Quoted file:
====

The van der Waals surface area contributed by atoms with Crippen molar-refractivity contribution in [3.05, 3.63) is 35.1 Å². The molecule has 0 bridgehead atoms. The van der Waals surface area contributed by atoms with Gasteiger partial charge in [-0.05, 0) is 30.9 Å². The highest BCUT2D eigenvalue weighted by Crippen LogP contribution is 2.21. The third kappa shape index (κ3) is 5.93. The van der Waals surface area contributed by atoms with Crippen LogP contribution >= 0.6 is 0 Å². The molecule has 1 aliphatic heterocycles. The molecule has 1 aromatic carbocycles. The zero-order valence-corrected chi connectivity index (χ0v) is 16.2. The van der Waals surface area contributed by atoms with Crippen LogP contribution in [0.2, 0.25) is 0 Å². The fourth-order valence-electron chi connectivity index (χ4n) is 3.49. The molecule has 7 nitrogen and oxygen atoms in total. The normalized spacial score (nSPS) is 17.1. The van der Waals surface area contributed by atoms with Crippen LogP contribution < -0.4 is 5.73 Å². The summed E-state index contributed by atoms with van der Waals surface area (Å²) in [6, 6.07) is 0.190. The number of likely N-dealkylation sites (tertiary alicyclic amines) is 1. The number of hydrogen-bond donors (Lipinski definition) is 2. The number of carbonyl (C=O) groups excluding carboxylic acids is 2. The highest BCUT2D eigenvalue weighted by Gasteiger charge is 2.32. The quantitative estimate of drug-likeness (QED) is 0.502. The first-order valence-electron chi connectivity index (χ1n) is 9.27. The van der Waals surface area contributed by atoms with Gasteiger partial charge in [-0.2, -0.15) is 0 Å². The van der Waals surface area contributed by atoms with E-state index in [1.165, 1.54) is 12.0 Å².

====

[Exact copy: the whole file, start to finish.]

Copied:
The van der Waals surface area contributed by atoms with Crippen molar-refractivity contribution in [3.05, 3.63) is 35.1 Å². The molecule has 0 bridgehead atoms. The van der Waals surface area contributed by atoms with Gasteiger partial charge in [-0.05, 0) is 30.9 Å². The highest BCUT2D eigenvalue weighted by Crippen LogP contribution is 2.21. The third kappa shape index (κ3) is 5.93. The van der Waals surface area contributed by atoms with Crippen LogP contribution >= 0.6 is 0 Å². The molecule has 1 aliphatic heterocycles. The molecule has 1 aromatic carbocycles. The zero-order valence-corrected chi connectivity index (χ0v) is 16.2. The van der Waals surface area contributed by atoms with Crippen LogP contribution in [0.2, 0.25) is 0 Å². The fourth-order valence-electron chi connectivity index (χ4n) is 3.49. The molecule has 7 nitrogen and oxygen atoms in total. The normalized spacial score (nSPS) is 17.1. The van der Waals surface area contributed by atoms with Crippen LogP contribution < -0.4 is 5.73 Å². The summed E-state index contributed by atoms with van der Waals surface area (Å²) in [6, 6.07) is 0.190. The number of likely N-dealkylation sites (tertiary alicyclic amines) is 1. The number of hydrogen-bond donors (Lipinski definition) is 2. The number of carbonyl (C=O) groups excluding carboxylic acids is 2. The highest BCUT2D eigenvalue weighted by Gasteiger charge is 2.32. The quantitative estimate of drug-likeness (QED) is 0.502. The first-order valence-electron chi connectivity index (χ1n) is 9.27. The van der Waals surface area contributed by atoms with Gasteiger partial charge in [-0.2, -0.15) is 0 Å². The van der Waals surface area contributed by atoms with E-state index in [1.165, 1.54) is 12.0 Å².